Tag Archives: John Ferguson

Stubble Stubbleson of Essex County, Virginia, 1600s

Stubble Stubbleson

Boy! I have to admit that name gave me pause and I had to wonder if it was possible that anyone was ever named Stubble Stubbleson. Not that there aren’t some unusual names in the family tree – Stufflebean isn’t exactly the most common name – but Stubble Stubbleson seemed too far fetched to even be possible.

That is, until I found real documents that named him!

Stubble, as I shall refer to him, was likely a Dutch man who settled in Old Rappahannock County, Virginia, probably in the 1660s, as he is first mentioned in 1665. He apparently was married, although nothing is known of his wife, and was the father of one surviving daughter when he died by February 1668/69.

There were two transactions between Stubble and Thomas Rawson on 29 October 1665.

In the first sale, Rawson sold 513 acres of land to Stubble for 1,000 pounds of tobacco in the parish of Sittenbourne.

In the second sale, Stubble sold a cow and heifer to Rawson, although the amount of money agreed upon is not mentioned in the deed.

“Stable Stubleson” settled a dispute with Thomas Rawson over property in December 1667 and in June 1668, Thomas Rawson again recorded a land sale to Stuble for 1,000 pounds of tobacco.

Land Deeds Between Stuble Stubbleson & Thomas Rawson
Old Rappahannock County, VA Deed Book 3:457-461
Source: FamilySearch

There is nothing notable about the details in these deeds. I’ve included the images just to prove that this man existed with his unique name. 🙂

Sometime between 1 July 1668, when that sale was recorded and 1669, Stubble had died.

Land Deed, 2 May 1674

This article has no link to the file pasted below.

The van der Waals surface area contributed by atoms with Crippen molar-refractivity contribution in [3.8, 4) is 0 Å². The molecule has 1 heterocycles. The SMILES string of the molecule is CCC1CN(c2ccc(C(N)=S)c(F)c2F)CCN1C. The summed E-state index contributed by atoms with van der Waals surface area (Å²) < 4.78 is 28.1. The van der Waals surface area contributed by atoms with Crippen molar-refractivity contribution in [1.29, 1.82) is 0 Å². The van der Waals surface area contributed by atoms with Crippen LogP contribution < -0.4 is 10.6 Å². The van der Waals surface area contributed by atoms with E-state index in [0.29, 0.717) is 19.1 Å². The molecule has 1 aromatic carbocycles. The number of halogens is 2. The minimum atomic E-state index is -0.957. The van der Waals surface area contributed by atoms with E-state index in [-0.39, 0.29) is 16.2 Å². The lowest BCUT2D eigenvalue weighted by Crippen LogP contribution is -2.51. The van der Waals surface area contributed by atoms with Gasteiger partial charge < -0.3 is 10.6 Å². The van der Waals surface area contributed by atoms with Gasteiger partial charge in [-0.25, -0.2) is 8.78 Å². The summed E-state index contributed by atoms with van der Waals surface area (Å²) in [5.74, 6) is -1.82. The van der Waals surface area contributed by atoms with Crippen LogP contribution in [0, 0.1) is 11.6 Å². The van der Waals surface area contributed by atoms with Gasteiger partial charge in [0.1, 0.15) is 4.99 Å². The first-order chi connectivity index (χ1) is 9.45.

Old Rappahannock County, Virginia Deed Book 5:299
Source: FamilySearch

The parcel of land is described as “land formerly belonging to Stubble Stubbleston alien deceased” and granted to Theophilus Wheele by the governor. Theophilus appointed an attorney to represent him and wife Elizabeth to support his claim to the land.

In 1669, an inquistion was held and determined that Stubble was an alien (non-citizen?), that when he died he owned about 100 acres of land in Old Rappahannock County and that, upon his death, his land was escheated (returned) to the state.  and I posted this deed yesterday in the Farguson story, which includes the verbiage:

 . . . I, the said John Fargisson as marrying Ann, the only surviving daughter and heir of Stubble Stubbleson, deceased, do hereby . . . make over unto . . . William Jewill . . . with . . . the voluntary consent of the said Ann, my now wife . . . a certain piece of land . . . formerly sold by one Thomas Rawson unto the said Stubble Stubbleson . . .

Given that Stubble Stubbleson’s only transactions in Old Rappahannock County involved Thomas Rawson, it makes me wonder if Stubble might have married a daughter of Thomas Rawson?  However, whoever Ann Stubbleson Farguson’s mother was, she seems to have been lost to time.

This is the sole mark that Stubble made on history, besides leaving one surviving daughter. I wonder if he was a young married man and his wife died giving birth to Ann? We may never know the answer to that question.